Next replace all the device specific configuration within the templates with a variable. Variables inside jinja2 templates were covered already, remember?

Yeah, we used them with {{ inventory_hostname }}. Jinja denotes a variable with the double-curly brackets. So lets walk through the eos-leaf.j2 file and assign variables. Keep track of the names you assign as you move along.

hostname {{ inventory_hostname }}
!
snmp-server community rbhome ro
!
spanning-tree mode mstp
!
aaa authorization exec default local
!
no aaa root
!
username admin privilege 15 role network-admin secret 5 $1$2yTIv5bw$pWK2nDyHQyqTyVtFjAwMq1
!
{% for vlan in vlans %}
vlan {{ vlan.id }}
  name {{ vlan.name }}
{% endfor %}

Hostname is an easy one. We can just use {{ inventory_hostname }}.

The username and password could be an option if we have different logins for each DC or customer. Just an option.

Now what the hell is going on with the last few lines and vlans?

I got a little fancy to show the power of Ansible and jinja2 templates. If your familiar with Python this makes sense. It’s a for loop. We don’t want to assume each device needs the same vlans, so we create the variable vlans. Now we can just assign which vlans go on each switch and the for loop will build the configuration shown below. Awesome stuff!

vlan 101
  name PROD-A
vlan 201
  name PROD-B

TIP: When working through templates look for areas of repeating code. For loops are great for reducing the template along with adding flexibility into your configs.

Ok lets move on to the interfaces.

interface Ethernet1
   description Spine-1
   no switchport
   ip address {{ spine1_link_ip }}
!
interface Ethernet2
   description Spine-2
   no switchport
   ip address {{ spine2_link_ip }}
!
interface Ethernet3
   switchport mode trunk
!
interface Loopback0
   ip address {{ loopback_ip }}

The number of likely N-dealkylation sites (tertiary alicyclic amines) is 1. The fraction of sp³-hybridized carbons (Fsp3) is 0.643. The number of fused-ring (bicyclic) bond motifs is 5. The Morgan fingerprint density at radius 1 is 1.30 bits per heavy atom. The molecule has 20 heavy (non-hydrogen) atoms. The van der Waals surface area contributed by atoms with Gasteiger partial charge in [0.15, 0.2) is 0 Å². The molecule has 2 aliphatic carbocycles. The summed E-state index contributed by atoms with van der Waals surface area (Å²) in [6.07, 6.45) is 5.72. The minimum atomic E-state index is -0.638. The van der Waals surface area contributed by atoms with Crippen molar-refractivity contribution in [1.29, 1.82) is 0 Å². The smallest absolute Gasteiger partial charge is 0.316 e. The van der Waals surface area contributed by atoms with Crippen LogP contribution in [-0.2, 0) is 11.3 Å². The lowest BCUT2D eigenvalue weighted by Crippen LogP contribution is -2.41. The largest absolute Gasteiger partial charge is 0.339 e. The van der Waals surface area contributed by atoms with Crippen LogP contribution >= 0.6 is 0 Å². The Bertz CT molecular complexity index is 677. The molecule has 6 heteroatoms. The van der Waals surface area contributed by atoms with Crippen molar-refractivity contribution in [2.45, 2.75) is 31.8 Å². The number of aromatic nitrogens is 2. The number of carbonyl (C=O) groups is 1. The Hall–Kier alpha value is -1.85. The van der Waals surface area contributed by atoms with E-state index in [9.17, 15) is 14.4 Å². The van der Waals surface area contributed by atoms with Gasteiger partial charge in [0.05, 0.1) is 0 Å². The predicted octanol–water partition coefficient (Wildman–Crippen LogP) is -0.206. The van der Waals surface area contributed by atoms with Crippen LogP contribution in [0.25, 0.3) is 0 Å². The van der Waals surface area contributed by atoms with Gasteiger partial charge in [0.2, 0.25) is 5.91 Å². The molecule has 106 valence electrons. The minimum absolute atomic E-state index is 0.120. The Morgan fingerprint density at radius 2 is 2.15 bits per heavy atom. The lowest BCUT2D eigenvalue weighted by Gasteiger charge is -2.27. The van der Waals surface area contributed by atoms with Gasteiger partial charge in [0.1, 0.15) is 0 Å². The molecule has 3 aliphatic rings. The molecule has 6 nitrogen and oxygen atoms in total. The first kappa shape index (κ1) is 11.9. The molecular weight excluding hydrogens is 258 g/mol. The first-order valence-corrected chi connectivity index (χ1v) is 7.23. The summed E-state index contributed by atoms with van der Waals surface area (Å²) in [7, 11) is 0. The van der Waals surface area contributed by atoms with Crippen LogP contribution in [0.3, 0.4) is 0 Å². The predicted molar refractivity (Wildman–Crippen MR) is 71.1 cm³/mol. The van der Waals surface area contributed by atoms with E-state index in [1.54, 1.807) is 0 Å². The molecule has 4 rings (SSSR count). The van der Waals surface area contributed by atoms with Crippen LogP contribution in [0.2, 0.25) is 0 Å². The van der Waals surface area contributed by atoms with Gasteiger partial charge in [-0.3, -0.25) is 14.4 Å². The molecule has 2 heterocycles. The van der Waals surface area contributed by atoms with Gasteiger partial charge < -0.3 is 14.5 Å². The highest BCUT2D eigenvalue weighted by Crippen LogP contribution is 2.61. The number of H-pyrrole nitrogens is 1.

!
interface Management1
   ip address {{ mgmt_ip }}
!
interface Vlan101
   ip address {{ vlan101_ip }}
   ip virtual-router address {{ vlan101_gw }}
!
interface Vlan201
   ip address {{ vlan201_ip }}
   ip virtual-router address {{ vlan201_gw }}
!
interface Vxlan1
   vxlan source-interface Loopback0
   vxlan udp-port 4789
{% for vlan in vlans %}
   vxlan vlan {{ vlan.id }} vni {{ vlan.vni }}
{% endfor %}
   vxlan flood vtep 1.1.1.1 2.2.2.2 3.3.3.3

Interfaces are a great place to leverage jinja2 and add tons of flexability, but I chose to keep it simple and assign variables for each interface IP address, along with the gateway address on the VLAN interface.

I did use another for loop to assign VXLAN VNIs to VLANs within the vxlan interface as this will tie in with how we setup the vlans variable later in the post.

Last is the routing configuration.

!
route-map VXLAN permit 10
   match interface Loopback0
!
router bgp {{ bgp_asn }}
   neighbor 10.0.11.1 remote-as {{ spine1_asn }}
   neighbor 10.0.11.1 maximum-routes 12000
   neighbor 10.0.21.1 remote-as {{ spine2_asn }}
   neighbor 10.0.21.1 maximum-routes 12000
   network {{ loopback_ip }}
   redistribute connected route-map VXLAN
!
management api http-commands
   protocol http
   no shutdown
!
!
end

Not much here. Just the BGP ASNs and loopback used for BGP RID.

We finished our template and now have the following variables for the leaf template.
{{ vlans }}
{{ spine1_link_ip }}
{{ spine2_link_ip }}
{{ loopback_ip }}
{{ mgmt_ip }}
{{ vlan101_ip }}
{{ vlan201_ip }}
{{ bgp_asn }}
{{ spine1_asn }}